eAssessment Scotland 2012 August 31, 2012Posted by ianinsheffield in CPD, research.
Tags: #eAS12, assessment, conference
It’s a different way to spend one of your days of annual leave, but since it was the school holidays and I wouldn’t have to seek permission to be absent, I took the opportunity to attend the ‘live’ element of the eAssessment Scotland 2012 Conference. I have to confess the cost was a major factor in attracting me (free!), though the opportunity to come north of the border and visit Dundee, a city with which I have little familiarity were also strong draws.
The day consisted of a series of keynotes and optional seminars/workshops so the programme I enjoyed looked like:
- Keynote from Prof David Boud (Uni. of Technology, Sydney), on New Conceptions of Feedback
- Seminar from a team at Edinburgh Napier Uni., on online assessments to support progression in professional practice
- Seminar from Colin Maxwell (Carnegie College) on the challenge that MOOCs might be offering
- Keynote from Russell Stannard (Warwick Uni.) on changing the way we provide feedback
- Seminar from Dr Sue Timms (Bristol Uni.) outlining research into factors affecting transformation of assessment and feedback mechanisms
- Seminar from Cherry Hopton and students (Angus College) on socialising assessment
- Keynote from Cristina Costa (Salford Uni.) on the role of the participatory Web in providing feedback
The delegate list was dominated by colleagues from the tertiary sector, so I was slightly worried I’d turned up to a formal dinner wearing a batman costume. Though the content leaned towards tertiary, it was more than possible to find relevance for the findings and observations from that particular context in my own experiences in secondary. There are after all some universals and it is those general principles that I’ll outline from here.
Though the event sponsors were largely companies providing products which offer technological solutions or support for assessment, I felt the ‘e’ that headed the conference title was small both in actuality and in its intrusion into the main theme of the conference. The focus was clearly on assessment and more especially (if you look at the three keynotes) on formative assessment processes. As Sue Timms’ findings showed, assessment is a rather ornery beast, not keen on being pulled in another direction. When you couple that with technological enhancements, you’re in some ways doubling the factors which some might use to resist any form of transformation, rather than potentially making life easier or more importantly, learning more effective. We saw plenty of examples of new ways in which assessment can be enabled, enhanced or extended through the use of technology. Though we also saw people in organisations (Napier & Angus) who had the freedom to change their assessment regimes in such a way as to provide positive experiences for their learners, it is here where the major problem pops up for me. In the secondary sector, the major influence on assessment strategies is the examination system. High-stakes, summative, largely externally assessed, behind closed doors and most importantly of all, entangled with accountability, of schools and the teachers within them. In the minds of the majority who work under those constraints, there is neither room, nor incentive for innovative or transformative forms of assessment. It will come as no surprise that there is also a minority who experiment with interesting alternative forms of assessment and are often also those experimenting with new technologies. It’s not that ‘e’ and assessment go together (though in the context of the conference, they clearly do!), it’s more that the educators for whom these things are important are the ‘tinkerers’ and explorers who want to know if there is anything better out there. They’re open to new ideas, enjoy a challenge and are prepared to fly in the face of convention. If the progress many of them are achieving is to gain wider acceptance, I feel that the constraints the ‘system’ is imposing (whether actual or perceived) need loosening so the actors in this arena feel empowered to explore more progressive assessment techniques. Sadly, that politicians of whatever hue continue to use data from traditional assessments as their weapon of choice doubtless means that progress will be … steady.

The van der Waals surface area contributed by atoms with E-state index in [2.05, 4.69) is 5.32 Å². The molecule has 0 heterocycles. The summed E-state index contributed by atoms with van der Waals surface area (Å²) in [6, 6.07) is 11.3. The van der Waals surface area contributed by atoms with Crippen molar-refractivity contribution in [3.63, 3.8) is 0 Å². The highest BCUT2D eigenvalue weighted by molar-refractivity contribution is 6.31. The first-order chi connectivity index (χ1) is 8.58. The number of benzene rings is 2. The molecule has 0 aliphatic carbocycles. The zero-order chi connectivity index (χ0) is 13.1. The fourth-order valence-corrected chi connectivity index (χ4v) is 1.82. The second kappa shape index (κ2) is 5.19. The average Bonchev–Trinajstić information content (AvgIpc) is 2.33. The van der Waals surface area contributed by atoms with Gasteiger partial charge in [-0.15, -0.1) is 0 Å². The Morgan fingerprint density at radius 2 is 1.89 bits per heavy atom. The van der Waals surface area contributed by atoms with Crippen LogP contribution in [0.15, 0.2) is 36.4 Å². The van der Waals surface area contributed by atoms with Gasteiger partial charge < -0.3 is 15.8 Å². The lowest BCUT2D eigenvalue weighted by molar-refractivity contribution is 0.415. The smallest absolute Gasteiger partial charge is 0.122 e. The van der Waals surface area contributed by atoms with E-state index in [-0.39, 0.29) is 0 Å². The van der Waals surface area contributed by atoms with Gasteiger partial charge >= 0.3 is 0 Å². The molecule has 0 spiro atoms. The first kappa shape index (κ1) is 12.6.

(For ‘steady’ read glacial!)
On a separate issue, it was great to hook up with friends from north of the border, Colin Maxwell, David Noble & John Johnston and also to hear about Doug Belshaw’s new exploits.